Asian stock markets fell Monday as investors grew increasingly convinced that Greece would default on its debts, an event that economists say has the potential to spark a global downturn.
Oil prices hovered below $80 per barrel while the dollar strengthened against the euro but was lower against the yen.
Japan’s Nikkei 225 index hit a six-month low, falling 1.7 percent to 8,416.67 as a stubbornly strong yen weighed on the country’s export sector, making its products more expensive overseas. It was the lowest midday price for the Nikkei since March 15, when it hit 8,227.63 in the aftermath of the earthquake-tsunami disaster.
Consumer electronics giants Panasonic Corp. fell 3.4 percent and Sharp Corp. lost 4.4 percent. Isuzu Motors Ltd. tumbled 5.3 percent.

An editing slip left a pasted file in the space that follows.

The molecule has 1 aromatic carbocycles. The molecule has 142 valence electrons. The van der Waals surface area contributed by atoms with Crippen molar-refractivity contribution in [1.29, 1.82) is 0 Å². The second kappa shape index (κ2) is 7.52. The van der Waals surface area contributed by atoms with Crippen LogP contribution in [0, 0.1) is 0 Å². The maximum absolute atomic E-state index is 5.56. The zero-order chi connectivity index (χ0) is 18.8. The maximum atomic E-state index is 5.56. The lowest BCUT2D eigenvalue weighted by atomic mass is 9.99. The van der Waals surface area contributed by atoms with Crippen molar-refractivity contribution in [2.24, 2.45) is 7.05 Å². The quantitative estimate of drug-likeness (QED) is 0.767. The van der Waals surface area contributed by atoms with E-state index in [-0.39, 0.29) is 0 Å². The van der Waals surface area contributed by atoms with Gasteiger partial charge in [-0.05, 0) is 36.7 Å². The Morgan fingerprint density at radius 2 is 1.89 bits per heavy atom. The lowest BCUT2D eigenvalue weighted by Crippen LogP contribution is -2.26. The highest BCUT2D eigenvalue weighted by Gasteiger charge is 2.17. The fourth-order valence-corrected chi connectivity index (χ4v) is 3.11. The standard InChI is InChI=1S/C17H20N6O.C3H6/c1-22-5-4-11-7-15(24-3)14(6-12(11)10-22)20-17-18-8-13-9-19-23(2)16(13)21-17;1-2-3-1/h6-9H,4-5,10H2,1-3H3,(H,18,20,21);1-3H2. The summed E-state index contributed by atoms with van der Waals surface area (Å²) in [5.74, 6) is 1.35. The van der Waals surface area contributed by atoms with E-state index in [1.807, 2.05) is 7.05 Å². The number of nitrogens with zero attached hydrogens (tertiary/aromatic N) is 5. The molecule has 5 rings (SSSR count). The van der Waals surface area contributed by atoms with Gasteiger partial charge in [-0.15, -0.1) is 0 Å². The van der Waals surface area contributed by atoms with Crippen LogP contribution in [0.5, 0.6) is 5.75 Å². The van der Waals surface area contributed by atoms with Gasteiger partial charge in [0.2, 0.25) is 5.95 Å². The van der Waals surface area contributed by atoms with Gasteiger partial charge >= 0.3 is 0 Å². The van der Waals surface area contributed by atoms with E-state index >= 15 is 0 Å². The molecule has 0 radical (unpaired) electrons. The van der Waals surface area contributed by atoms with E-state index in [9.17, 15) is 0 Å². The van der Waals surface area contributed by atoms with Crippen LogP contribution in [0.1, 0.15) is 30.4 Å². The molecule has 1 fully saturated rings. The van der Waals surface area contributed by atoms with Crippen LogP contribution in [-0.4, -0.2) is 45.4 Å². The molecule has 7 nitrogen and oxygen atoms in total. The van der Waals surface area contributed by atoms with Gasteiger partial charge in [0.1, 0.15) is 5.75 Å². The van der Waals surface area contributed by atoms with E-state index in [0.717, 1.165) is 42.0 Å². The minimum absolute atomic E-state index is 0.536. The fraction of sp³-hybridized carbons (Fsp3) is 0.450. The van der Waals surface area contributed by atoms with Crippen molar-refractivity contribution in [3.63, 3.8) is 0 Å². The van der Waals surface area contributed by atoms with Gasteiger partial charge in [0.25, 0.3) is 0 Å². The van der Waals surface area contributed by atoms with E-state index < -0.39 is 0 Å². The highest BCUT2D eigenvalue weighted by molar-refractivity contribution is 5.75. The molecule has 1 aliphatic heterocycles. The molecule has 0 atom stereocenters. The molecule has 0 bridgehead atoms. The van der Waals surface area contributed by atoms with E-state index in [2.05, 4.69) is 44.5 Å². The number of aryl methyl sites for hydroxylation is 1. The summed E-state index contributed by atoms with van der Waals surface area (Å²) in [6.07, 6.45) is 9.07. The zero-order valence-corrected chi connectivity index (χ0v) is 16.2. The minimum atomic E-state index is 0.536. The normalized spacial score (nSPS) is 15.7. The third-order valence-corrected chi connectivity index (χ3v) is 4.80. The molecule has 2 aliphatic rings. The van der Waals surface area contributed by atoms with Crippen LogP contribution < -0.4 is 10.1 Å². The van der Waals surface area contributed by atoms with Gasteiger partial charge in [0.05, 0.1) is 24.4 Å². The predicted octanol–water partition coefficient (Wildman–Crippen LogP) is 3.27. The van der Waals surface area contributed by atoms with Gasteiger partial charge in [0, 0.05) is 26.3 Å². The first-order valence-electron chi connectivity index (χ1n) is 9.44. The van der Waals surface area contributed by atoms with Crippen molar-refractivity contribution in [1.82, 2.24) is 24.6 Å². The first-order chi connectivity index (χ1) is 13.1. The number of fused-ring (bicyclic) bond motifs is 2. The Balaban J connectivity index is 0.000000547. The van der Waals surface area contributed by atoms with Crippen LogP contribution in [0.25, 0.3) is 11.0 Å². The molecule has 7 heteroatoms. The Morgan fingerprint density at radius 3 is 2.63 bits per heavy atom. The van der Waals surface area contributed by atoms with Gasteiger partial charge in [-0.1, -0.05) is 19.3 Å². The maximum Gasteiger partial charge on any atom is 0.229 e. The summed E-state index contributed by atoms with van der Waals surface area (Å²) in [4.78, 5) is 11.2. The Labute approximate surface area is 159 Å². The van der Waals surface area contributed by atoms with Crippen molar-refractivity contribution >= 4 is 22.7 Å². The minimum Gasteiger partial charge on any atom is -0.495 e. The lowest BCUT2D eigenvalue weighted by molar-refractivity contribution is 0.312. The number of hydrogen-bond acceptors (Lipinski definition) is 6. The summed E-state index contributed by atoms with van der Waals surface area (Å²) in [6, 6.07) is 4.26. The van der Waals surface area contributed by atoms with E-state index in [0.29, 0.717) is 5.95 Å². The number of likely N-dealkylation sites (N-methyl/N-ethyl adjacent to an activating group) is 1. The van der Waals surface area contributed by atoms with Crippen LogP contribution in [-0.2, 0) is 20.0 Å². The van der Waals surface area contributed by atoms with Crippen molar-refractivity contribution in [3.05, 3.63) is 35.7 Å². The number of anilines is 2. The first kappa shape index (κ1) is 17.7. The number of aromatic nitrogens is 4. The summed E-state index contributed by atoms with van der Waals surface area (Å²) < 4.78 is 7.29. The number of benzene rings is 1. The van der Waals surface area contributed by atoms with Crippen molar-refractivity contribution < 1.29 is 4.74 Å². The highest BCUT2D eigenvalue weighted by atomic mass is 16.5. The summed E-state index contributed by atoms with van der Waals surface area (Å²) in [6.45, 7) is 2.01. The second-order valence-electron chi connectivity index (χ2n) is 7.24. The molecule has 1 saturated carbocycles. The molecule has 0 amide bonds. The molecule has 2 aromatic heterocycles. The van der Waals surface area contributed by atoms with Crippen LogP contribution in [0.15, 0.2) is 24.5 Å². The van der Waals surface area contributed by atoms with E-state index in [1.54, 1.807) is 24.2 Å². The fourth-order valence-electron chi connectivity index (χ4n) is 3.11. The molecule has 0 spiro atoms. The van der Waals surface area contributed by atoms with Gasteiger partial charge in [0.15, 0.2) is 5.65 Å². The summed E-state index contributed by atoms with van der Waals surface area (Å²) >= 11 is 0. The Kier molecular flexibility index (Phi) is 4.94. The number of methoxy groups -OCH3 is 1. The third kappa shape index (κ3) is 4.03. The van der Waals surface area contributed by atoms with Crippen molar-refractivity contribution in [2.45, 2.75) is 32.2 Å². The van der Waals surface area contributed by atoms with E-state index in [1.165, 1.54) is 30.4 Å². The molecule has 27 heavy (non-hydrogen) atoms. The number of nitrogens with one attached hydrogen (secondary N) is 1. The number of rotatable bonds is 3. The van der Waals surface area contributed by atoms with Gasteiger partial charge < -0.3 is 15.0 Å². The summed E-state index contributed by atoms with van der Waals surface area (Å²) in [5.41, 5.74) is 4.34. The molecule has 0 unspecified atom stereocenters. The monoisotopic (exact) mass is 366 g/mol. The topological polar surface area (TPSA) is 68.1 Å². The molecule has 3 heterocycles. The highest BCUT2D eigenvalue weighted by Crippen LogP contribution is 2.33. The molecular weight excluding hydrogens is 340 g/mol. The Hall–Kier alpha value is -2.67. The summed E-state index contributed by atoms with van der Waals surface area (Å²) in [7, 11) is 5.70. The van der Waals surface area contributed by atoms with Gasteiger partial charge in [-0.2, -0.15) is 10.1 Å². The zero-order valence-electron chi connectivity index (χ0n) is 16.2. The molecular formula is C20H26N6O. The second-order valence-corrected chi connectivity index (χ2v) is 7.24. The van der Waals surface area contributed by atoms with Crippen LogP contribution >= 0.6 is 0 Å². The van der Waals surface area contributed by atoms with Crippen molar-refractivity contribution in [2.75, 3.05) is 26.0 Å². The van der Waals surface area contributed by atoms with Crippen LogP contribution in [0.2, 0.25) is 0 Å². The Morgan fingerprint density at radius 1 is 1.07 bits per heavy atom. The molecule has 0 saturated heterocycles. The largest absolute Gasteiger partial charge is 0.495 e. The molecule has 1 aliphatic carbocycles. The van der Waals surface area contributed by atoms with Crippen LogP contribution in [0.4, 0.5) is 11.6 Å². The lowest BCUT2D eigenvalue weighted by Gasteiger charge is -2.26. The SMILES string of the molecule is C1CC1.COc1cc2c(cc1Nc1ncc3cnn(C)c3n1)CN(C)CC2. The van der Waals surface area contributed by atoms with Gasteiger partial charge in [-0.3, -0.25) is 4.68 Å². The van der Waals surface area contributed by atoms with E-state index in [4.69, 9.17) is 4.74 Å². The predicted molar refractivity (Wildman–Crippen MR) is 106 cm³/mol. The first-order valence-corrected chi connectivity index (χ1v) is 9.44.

South Korea’s Kospi fell 1.7 percent to 1,667.76 and Hong Kong’s Hang Seng fell 1.8 percent to 17,352. Australia’s S&P/ASX 200 fell 0.5 percent to 3,882.20.
Investors have been waiting in vain for news that Greece will receive the next installment of a bailout package in time to avoid defaulting on its debt next month.
If it defaults, banks throughout Europe are likely to lose the money they invested in Greek bonds — an event that could ultimately lead to a recession in Europe and worsen economic problems in the U.S.
“People expected over the weekend that European finance ministers and IMF officials would probably announce some concrete plans to stabilize the eurozone. But it came out empty again,” said Jackson Wong, vice president at Tanrich Securities in Hong Kong.